KOMTRAX serves as teaching tool
Driving across the country, tall poles that support electrical lines are just as common a sight as asphalt and clouds. Roger Adkins knows that those poles didn’t get there by accident. As Plant Manager at Cox Industries’ Eutawville, S.C., facility, which specializes in producing the poles, he has helped customers populate the eastern part of the nation with these roadside fixtures.
“We’re the industrial pole plant for Cox Industries,” detailed Adkins. “The main things we make are poles for power companies. From here they go all over the East Coast, from Maine to Florida.”
The Eutawville location manufactures other items as well, mainly piling for marine use. Adkins estimates that nearly 40 percent of the lumber coming into the plant is slated for marine pilings.
“The only difference between a power pole and a piling depends on what end the customer puts into the ground,” explained Adkins. “We just change how we treat the wood. Other than that, it’s really the same thing.”
In 1954, Cox Industries opened as a family-owned wood-preserving company in Orangeburg, S.C. Today, the firm has expanded to include dozens of locations across the United States with each specializing in creating an array of goods.
Lumber has been focus of the Eutawville site since it opened in 1982. Thirteen years later, Cox Industries bought it, making this its main industrial pole production site in 1995. Today, the plant has 23 employees and treats roughly 48,000 poles annually.
In order to produce that quantity of poles, the operation is committed to maximizing efficiency to ensure that the facility operates at top productivity.
“Nothing is wasted here,” declared Adkins. “From the forest to the delivery truck, we get as much out of the lumber as we can. It keeps our costs down and makes us profitable.”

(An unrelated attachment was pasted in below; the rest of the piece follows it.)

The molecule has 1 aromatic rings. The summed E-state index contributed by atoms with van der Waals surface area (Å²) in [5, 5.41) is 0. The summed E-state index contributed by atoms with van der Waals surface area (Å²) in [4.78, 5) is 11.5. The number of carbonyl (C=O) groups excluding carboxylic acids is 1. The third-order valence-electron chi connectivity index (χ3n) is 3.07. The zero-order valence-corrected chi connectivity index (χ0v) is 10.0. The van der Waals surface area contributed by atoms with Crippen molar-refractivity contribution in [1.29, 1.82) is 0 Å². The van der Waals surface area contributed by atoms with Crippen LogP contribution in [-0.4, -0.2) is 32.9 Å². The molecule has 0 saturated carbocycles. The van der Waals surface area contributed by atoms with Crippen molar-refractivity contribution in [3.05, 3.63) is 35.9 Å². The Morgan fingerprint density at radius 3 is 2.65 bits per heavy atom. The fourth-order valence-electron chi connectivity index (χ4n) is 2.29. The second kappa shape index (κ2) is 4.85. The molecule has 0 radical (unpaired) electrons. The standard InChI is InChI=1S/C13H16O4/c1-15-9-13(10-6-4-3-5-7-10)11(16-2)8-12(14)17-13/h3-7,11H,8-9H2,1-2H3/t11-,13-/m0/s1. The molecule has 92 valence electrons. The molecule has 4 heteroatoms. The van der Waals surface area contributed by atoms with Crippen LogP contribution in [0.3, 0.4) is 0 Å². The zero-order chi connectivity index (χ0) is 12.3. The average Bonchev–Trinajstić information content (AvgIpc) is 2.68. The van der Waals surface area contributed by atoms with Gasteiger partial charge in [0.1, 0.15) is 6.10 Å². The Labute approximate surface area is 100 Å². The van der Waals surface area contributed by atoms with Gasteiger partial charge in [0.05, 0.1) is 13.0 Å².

That no-waste philosophy begins before a tree is harvested. Foresters visit tracts and select trees, typically Southern Yellow Pine, for their straightness and lack of limbs. Trees are de-limbed and cut to length in the forest and sent to Cox Industries’ Bowman, S.C., operation for de-barking. Both the bark and tree are then delivered to Eutawville.
“When the poles arrive here, we put them in dry kilns for two to four days,” explained Adkins. “We use the bark to burn in our boiler and create steam to power the kilns.”
Once the poles are dry, they are inspected and framed to customer specifications. Finally, they are treated with CCA (chromated copper arsenate), branded for the customer, tagged with a radio frequency identification device and shipped to the jobsite.
“When our goods arrive on a site, they are ready to go,” said Adkins. “We pre-drill holes to fit our customers’ hardware and the wood is pressure-treated. We have the capacity to treat poles from 30 to 80 feet in length, but our most common sizes are 40 and 45 feet. We can treat as many as 60 poles in less than two hours.”
Eutawville’s commitment is nonstop.
“We’re running all the time here,” stated Adkins. “Someone is stationed on the boiler 24/7 because we don’t stop the kilns. We operate 24 hours a day during the week and then have an eight-hour shift on Saturday as well as a 12-hour shift on Sunday.”
For the Eutawville plant to meet its demanding schedule, it needs reliable equipment. That’s why it made the switch to Komatsu WA380 wheel loaders from Linder Industrial Machinery Company and Salesman Michael Malloy.